One Israeli official hinted that the new settlement might be part of a deal with Jewish settlers to get their tacit acceptance of the removal of illegal settlement outposts from the West Bank.

I'm not sure what to do with this data point. If this is true, and if it plays out exactly as planned, then it might be worthwhile. But those are two big "ifs" (and the "might" is fuzzy too). I'm not convinced that such a trade will be made. And if it isn't, then the decision loses any and all justification and becomes something that everyone--pro-Israel commentators included--ought to condemn.

Update: Marty Peretz claims that the Jordan Valley (where this settlement is being built) has few to no Arab residents outside Jericho. I have no idea if that's true--I have heard it is sparsely populated. He also argues (plausibly, to my ear) that Jordan privately demands that Israel remain in control of its border with the West Bank, lest the new Palestine destablize the kingdom (which is ruled by a minority family but is majority Palestinian).

Tuesday, December 26, 2006

Somalia Status

The UN is calling for a halt to combat in Somalia.

That's the UN's job, and I don't begrudge them for it.

But I have to wonder (and I feel like a jerk for asking): Is this a case where we might want to Just Give War a Chance?

Stemming from Edward Luttwak's 1999 Foreign Affairs article, the "give war a chance" argument is one of those claims you feel like a really terrible person making, but probably has some substance behind it. Fundamentally, the piece argues that prematurely stopping conflicts (through cease-fires and the like) artificially "freezes" combatants at a point where both sides feel like there is something left "on the table." So both sides use the time out to re-arm and re-group, and then start fighting afresh, creating an endless cycle of violence-ceasefire-violence. Luttwak argues that we should instead let conflicts burn themselves out naturally. This, he argues, creates stability by removing the incentive for further conflict, because both sides will have come to the conclusion that they have gotten all the can via armed fighting.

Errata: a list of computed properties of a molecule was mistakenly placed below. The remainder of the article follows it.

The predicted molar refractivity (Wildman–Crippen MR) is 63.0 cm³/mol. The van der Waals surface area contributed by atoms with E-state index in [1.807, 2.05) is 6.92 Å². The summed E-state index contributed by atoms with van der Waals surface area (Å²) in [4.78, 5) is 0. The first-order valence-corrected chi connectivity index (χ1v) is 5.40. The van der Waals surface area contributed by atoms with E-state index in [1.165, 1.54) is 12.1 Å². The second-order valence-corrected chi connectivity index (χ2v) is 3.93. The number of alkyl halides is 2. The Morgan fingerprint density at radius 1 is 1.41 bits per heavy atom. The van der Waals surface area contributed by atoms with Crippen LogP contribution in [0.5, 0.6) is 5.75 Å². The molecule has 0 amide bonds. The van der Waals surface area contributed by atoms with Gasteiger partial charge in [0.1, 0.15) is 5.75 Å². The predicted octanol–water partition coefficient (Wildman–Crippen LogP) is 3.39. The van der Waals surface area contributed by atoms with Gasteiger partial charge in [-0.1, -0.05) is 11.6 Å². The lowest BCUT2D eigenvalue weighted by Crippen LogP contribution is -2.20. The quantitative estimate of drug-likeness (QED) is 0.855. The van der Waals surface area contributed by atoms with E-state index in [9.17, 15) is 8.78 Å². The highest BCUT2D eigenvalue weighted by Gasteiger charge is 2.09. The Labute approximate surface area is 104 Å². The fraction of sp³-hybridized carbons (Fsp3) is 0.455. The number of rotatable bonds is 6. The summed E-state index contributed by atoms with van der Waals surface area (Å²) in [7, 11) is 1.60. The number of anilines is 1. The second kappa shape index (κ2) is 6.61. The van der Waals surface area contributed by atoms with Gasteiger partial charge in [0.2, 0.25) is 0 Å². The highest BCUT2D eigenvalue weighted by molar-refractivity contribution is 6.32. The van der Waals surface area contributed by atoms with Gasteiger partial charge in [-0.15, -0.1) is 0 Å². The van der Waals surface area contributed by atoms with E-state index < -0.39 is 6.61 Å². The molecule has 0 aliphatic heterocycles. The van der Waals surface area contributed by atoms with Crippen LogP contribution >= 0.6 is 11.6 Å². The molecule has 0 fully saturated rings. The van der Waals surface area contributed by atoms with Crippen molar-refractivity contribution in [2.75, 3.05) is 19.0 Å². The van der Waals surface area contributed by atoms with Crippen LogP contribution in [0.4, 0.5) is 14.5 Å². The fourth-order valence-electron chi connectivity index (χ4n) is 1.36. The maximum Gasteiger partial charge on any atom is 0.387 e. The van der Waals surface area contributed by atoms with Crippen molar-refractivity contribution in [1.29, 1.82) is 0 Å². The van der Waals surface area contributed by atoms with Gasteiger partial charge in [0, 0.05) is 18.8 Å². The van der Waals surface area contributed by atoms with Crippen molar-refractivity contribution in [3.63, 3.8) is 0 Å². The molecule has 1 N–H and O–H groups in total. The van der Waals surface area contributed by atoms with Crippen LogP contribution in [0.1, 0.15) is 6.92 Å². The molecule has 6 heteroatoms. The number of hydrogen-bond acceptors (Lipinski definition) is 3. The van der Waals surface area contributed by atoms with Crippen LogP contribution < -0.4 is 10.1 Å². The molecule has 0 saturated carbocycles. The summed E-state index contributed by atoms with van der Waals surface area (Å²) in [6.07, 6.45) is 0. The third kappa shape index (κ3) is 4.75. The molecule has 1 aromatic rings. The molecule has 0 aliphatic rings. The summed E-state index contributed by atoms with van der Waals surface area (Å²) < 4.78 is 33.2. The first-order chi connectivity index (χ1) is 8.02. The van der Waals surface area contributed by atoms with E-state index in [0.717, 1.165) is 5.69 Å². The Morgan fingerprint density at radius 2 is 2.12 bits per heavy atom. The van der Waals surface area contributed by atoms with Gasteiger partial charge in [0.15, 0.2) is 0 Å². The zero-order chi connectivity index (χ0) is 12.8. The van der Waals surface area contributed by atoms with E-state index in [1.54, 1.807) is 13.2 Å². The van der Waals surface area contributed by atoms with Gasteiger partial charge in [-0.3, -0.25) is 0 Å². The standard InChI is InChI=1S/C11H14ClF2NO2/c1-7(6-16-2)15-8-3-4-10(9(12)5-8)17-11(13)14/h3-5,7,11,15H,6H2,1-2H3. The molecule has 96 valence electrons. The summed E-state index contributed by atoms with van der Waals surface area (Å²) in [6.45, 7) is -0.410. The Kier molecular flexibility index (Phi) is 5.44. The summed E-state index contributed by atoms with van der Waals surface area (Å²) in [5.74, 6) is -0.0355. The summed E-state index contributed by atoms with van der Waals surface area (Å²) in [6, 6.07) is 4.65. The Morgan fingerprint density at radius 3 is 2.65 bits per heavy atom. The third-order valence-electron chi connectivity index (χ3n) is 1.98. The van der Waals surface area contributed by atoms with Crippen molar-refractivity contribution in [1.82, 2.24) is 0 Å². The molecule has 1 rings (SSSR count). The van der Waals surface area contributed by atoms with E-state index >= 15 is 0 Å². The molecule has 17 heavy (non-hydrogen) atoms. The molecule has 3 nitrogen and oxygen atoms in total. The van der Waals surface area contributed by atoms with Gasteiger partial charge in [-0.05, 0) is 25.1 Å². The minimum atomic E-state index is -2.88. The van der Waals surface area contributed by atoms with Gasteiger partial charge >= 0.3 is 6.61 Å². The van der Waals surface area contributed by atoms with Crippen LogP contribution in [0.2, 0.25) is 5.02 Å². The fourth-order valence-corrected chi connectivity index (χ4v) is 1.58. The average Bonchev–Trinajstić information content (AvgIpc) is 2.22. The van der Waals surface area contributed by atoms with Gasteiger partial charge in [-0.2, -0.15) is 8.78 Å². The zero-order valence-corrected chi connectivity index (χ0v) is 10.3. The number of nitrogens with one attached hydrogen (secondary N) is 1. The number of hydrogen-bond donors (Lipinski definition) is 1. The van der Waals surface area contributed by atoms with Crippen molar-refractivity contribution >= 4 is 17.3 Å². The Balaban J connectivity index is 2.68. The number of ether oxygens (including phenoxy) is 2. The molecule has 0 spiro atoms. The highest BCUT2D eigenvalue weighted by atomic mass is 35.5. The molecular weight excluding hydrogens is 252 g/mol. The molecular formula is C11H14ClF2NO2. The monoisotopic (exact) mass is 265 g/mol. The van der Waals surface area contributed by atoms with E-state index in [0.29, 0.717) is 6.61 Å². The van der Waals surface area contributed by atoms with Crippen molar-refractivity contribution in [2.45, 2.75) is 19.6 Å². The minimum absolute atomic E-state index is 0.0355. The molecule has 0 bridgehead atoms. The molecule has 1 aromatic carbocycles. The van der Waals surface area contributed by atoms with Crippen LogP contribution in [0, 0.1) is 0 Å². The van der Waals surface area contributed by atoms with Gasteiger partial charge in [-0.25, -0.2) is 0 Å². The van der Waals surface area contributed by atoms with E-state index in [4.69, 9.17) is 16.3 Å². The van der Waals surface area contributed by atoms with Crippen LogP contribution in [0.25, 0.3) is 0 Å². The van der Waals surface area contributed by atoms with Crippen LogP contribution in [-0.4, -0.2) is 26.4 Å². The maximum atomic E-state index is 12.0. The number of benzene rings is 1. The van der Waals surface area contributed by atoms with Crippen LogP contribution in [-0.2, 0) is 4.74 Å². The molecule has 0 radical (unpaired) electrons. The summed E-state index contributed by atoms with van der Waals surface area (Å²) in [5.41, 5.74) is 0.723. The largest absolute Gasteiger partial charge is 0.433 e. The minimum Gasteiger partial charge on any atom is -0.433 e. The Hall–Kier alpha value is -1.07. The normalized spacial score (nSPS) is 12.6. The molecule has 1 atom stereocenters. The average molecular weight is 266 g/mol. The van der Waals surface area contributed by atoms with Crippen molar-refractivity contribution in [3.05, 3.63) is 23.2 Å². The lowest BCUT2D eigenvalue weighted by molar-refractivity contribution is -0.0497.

Somalia hasn't had a unified government since 1991 and has been locked in a low-grade anarchic civil war ever since. Stopping the conflict now likely will prevent any side from gaining a clear victory (Ethiopia's support for the provisional government has been crucial, but given enough time Eritrea will probably jump in to support the Islamist fighters). This is a rare opportunity for one side to score a major victory, possibly paving the way for permanent stabilization.